What a weekend! This past Saturday was my first attempt at the half Ironman distance in Charleston, SC. This means a 1.2 mile swim, 56 mile bike, and 13.1 mile run. The race is put on by Set Up Events and is part of the South Carolina Triathlon Series. While not part of the larger “Ironman” brand, it makes for a more intimate atmosphere where you are able to actually get to know many of the athletes you are racing with.
We made the 2 hour drive to Charleston Friday and breezed through packet pickup. After setting up the bike in transition I headed back to the condo where I was staying with Rebekah, Timothy, Sarah, and my mother. It was very comfortable and a super convenient 4 miles from the race site. We had a nice dinner at a local Mexican restaurant the night before in order to keep steady with my “regular” diet. An early bedtime marked the night for me with a 4 am wake up time awaiting me for the morning.
The morning of the race brought a different meal for me since the caloric requirements are higher. So instead of having 1 Kattouf Kookie, I had 3! This made for a 1200 calorie breakfast about 3 hours before the race which I anticipated to be adequate. I headed down to Transition 2 with Timmy to set up and soon got on the shuttle to head to race start. The race start was at the KOA Campground in Mt Pleasant with the swim being a 2 loop course around the lake there. After a smooth setup, we were lined up at the start and awaiting the signal.
I got out to a smooth start and the goal was to have a steady swim that would not sacrifice the rest of my race. I noticed that there were a few athletes to my left and right but nobody was taking the lead. I had expected that there would be at least one stronger swimmer there to draft off of, but that seemed not to be the case for this race. I kept my pace and started to pull away from the others expecting that some might be trying to take advantage of a good draft. As we got to the first buoy I saw that only one person had held on. By the second buoy I recognized the swimmer as Peter Kotland, an older professional triathlete and former Ultraman Champion. Once I realized that I wouldn’t drop him, I decided to take advantage of his draft after we hit the halfway point. This provided me with a very easy effort for much of the remainder of the course. About 400 meters from the finish I pulled out to the side and picked up the pace a bit to put some time into Peter among the age group athletes that we were passing by. This made it possible for me to exit the water in first place, a great start to the race!
Once onto the bike I settled into a reasonable pace and made sure not to get too eager at the start. The course is super flat and fast and I was also fortunate to have a lead motorbike ahead of me so I didn’t have to worry about traffic or missing turns. All I had to do was sit in the aero position and focus on executing my race for 2+ hours. My goal power output for the race was anywhere from 270-280 watts which would be achievable, but not necessarily easy for me. I started at 270 and as I continued to feel good throughout the ride, I upped the power. The effort remained moderately hard and by the end my average ended at 282 watts. At about 43 miles into the ride while reaching back to switch bottles, I experienced a strong abdominal cramp. This lasted for about 20 seconds while I sat up and stretched out the muscles before I was able to get back down into the aero position. I felt this again while getting off the bike, but upon standing for a bit was resolved and didn’t surface again.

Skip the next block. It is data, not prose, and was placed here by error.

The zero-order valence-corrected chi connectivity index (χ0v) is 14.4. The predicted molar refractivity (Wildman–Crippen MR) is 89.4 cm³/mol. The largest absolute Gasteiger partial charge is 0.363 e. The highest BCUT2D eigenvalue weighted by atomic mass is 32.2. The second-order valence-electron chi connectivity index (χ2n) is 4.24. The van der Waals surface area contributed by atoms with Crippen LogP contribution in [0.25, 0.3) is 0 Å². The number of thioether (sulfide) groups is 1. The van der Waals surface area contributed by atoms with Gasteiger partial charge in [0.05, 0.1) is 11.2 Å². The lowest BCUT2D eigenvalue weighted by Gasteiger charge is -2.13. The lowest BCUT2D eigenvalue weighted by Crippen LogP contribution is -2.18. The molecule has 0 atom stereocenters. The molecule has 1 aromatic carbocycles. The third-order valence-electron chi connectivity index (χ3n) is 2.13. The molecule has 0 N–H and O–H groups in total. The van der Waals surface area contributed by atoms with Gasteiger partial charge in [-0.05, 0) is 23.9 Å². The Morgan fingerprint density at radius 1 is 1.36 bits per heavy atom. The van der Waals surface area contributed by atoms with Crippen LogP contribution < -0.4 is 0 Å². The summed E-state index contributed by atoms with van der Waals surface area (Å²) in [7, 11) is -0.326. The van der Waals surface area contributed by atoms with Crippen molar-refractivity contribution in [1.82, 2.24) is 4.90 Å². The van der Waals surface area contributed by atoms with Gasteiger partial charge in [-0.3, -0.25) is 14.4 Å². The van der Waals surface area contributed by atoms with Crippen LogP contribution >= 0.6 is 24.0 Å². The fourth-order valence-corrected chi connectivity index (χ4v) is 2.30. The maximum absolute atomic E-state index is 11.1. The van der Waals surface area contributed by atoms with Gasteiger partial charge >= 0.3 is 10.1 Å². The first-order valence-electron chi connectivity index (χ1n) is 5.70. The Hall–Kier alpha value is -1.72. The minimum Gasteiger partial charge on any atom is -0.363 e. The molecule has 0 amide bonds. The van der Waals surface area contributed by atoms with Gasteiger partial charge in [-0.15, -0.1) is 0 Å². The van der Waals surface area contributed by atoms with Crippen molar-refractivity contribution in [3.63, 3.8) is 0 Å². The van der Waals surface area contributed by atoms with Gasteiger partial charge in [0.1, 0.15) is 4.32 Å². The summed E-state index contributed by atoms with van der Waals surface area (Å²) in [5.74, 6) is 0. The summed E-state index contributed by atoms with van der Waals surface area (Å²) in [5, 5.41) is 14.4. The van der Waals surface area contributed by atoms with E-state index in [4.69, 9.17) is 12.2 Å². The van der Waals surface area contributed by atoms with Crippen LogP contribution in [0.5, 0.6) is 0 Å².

I was ecstatic to enter Transition 2 without having being caught on the bike and began the run not feeling great, but good enough considering the effort. I started at what seemed to be a reasonable effort for the long distance and didn’t notice any of the next athletes coming in for awhile. It turns out that I had set a new bike course record and built a substantial lead over the next athletes! The running felt slow at first but upon reaching mile 1 my watch spat out a 5:57 split. This was a huge surprise to me and I was hopeful that I could keep the pace, yet fearful that I had begun much too quickly. I backed down the effort a bit, but my run legs were coming around a bit and mile 2 came in at 5:46. At this point all I could hope for was for my legs to hang on. Mile 3 was my last sub 6 minute mile at 5:57, at which point the pace gradually started to slow. I came to realize that my lead was over 10 minutes when passing the next athletes on the double out and back run course. I knew at this point I simply had to survive and not blow up. The pace slowed to about a 6:30 pace for the second out and back which is closer to what I originally expected.
By the time I reached the finish I was very tired and glad that the race was finally over with a time of 3:58:18. I was extremely happy to break under 4 hours for my first half distance race. The course and conditions were ideal for a fast time but that doesn’t make the time any less significant to me. It turns out that I was over 15 minutes ahead of the next athlete, Nathan Buttrick, a current professional triathlete who is winding down his racing career due to family and career obligations. I spent the next few hours watching more athletes and friends come in who all seemed to be having a great race. I would say there wasn’t one unhappy person at the finish line!
This race was a huge success for me at this distance and gives me a great confidence boost heading into St Anthony’s Olympic and Chattanooga 70.3. If you would have told me even a year ago that I could average over 25.5 mph on the bike and follow it with a 6:12 min/miles for a half marathon, then I wouldn’t have believed you. Especially including a solid swim before. My competition for the next 2 races will definitely grow immensely, and include athletes from all over the nation and world! I’m excited to test out the waters and see what will happen!